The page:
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suicide note

The Sorrows of Young Werther

by J.W. von Goethe The Sorrows of Young Werther was first published anonymously in 1774 and almost immediately became what is often referred to as the first real European bestseller and secured 23-year old Johann Wolfgang von Goethe fortune and fame. The story is both "based on a true story" as well as on personal experiences.

it is mostly written in the form of letters to a friend in which the protagonist, Werther, describes his unrequited love to a married woman. Unable to bear her presence and yet unable to leave her, he eventually kills himself in despair.

The success of the novel went so far that numerous young men commited suicide in the fashion of Werther (he shot himself with the guns of his mistress's husband). And the blue jacket and yellow vest that he wore became a widespread fashion.

The novel might be one of the most beautiful pieces of German literature, although at the time, calls for censorship were frequent because of the copycat suicides as well as the new and very sensitive language that could be seen as a rebellion against the cold and sober language and spirit of the enlightenment. For today's reader the language might sound pretentious and kitschig, but if are able to free yourself from those sentiments you will find a novel about unrequited love that in its

Werther's suicide note is quite ample and so for now only the last part is published here, although we strongly urge you to read the whole book which can be downloaded for free from gutenberg.net.


      "Past eleven o'clock! All is silent around me, and my soul is calm. I thank thee, O God, that thou bestowest strength and courage upon me in these last moments! I approach the window, my dearest of friends; and through the clouds, which are at this moment driven rapidly along by the impetuous winds, I behold the stars which illumine the eternal heavens. No, you will not fall, celestial bodies: the hand of the Almighty supports both you and me! I have looked for the last time upon the constellation of the Greater Bear: it is my favourite star; for when I bade you farewell at night, Charlotte, and turned my steps from your door, it always shone upon me. With what rapture have I at times beheld it! How often have I implored it with uplifted hands to witness my felicity! and even still -- But what object is there, Charlotte, which fails to summon up your image before me? Do you not surround me on all sides? and have I not, like a child, treasured up every trifle which you have consecrated by your touch?    "Your profile, which was so dear to me, I return to you; and I pray you to preserve it. Thousands of kisses have I imprinted upon it, and a thousand times has it gladdened my heart on departing from and returning to my home.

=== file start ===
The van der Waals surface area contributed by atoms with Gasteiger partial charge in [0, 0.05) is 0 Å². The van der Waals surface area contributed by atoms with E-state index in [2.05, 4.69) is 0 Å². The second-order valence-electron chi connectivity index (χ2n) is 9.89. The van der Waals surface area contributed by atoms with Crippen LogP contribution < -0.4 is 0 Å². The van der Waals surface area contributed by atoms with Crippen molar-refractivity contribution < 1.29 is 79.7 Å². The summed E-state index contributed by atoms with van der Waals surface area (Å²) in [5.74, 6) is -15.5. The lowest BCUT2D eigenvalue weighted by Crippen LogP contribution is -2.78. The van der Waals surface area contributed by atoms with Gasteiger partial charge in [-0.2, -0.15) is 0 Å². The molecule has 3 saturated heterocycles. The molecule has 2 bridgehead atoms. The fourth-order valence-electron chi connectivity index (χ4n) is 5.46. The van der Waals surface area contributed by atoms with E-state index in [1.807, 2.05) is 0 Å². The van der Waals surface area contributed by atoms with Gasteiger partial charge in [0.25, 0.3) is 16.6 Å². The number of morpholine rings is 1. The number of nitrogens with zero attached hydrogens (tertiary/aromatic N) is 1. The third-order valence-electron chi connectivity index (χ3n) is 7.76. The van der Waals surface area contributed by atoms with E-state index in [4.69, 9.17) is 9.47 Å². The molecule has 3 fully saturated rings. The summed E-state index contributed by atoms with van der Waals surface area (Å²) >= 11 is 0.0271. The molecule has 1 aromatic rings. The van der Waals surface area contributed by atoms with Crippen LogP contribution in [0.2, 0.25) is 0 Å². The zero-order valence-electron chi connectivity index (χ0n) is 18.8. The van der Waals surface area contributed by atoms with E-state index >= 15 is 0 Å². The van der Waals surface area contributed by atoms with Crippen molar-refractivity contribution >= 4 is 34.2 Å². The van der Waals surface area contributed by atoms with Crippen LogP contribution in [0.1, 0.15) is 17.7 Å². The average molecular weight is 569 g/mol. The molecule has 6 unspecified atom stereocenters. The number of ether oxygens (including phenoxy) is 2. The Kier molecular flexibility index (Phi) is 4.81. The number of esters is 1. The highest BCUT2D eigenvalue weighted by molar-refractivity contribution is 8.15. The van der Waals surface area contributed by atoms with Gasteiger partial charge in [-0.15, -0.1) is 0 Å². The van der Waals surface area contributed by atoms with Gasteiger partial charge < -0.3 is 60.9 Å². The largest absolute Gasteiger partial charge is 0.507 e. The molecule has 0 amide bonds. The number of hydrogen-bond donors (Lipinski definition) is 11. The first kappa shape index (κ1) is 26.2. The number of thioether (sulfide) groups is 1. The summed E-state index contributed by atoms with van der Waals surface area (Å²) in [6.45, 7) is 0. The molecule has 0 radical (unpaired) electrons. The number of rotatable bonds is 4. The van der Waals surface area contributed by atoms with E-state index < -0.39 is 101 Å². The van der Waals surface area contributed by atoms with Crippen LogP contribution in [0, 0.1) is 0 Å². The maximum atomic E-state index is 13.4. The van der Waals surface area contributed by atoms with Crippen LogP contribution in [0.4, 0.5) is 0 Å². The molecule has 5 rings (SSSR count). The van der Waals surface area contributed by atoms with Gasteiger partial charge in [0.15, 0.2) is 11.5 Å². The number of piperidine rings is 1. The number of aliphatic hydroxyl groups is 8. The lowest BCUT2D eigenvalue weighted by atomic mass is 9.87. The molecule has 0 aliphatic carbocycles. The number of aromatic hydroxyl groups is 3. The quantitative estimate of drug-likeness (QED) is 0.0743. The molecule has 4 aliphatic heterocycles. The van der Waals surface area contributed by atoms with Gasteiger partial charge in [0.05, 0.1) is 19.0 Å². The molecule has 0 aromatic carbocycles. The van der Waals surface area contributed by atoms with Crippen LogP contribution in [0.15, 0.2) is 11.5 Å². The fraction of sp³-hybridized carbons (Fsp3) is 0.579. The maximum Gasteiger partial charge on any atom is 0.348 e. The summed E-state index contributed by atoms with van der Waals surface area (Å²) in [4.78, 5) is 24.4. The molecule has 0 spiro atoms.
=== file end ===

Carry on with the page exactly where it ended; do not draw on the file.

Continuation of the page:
"I have implored your father to protect my remains. At the corner of the churchyard, looking toward the fields, there are two lime-trees -- there I wish to lie. Your father can, and doubtless will, do this much for his friend. Implore it of him. But perhaps pious Christians will not choose that their bodies chould be buried near the corpse of a poor, unhappy wretch like me. Then let me be laid in some remote valley, or near the highway, where the priest and Levite may bless themselves as they pass by my tomb, whilst the Samaritan will shed a tear for my fate.

      "See, Charlotte, I do not shudder to take the cold and fatal cup, from which I shall drink the draught of death. Your hand presents it to me, and I do not tremble. All, all is now concluded: the wishes and the hopes of my existence are fulfilled. With cold, unflinching hand I knock at the brazen portals of Death. Oh, that I had enjoyed the bliss of dying for you! how gladly would I have sacrificed myself for you; Charlotte! And could I but restore peace and joy to your bosom, with what resolution, with what joy, would I not meet my fate! But it is the lot of only a chosen few to shed their blood for their friends, and by their death to augment, a thousand times, the happiness of those by whom they are beloved.

      I wish, Charlotte, to be buried in the dress I wear at present: it has been rendered sacred by your touch. I have begged this favour of your father. My spirit soars above my sepulchre. I do not wish my pockets to be searched. The knot of pink ribbon which you wore on your bosom the first time I saw you, surrounded by the children -- Oh, kiss them a thousand times for me, and tell them the fate of their unhappy friend! I think I see them playing around me. The dear children! How warmly have I been attached to you, Charlotte! Since the first hour I saw you, how impossible have I found it to leave you. This ribbon must be buried with me: it was a present from you on my birthday. How confused it all appears! Little did I then think that I should journey this road. But peace! I pray you, peace!

      "They are loaded -- the clock strikes twelve. I say amen. Charlotte, Charlotte! farewell, farewell!"

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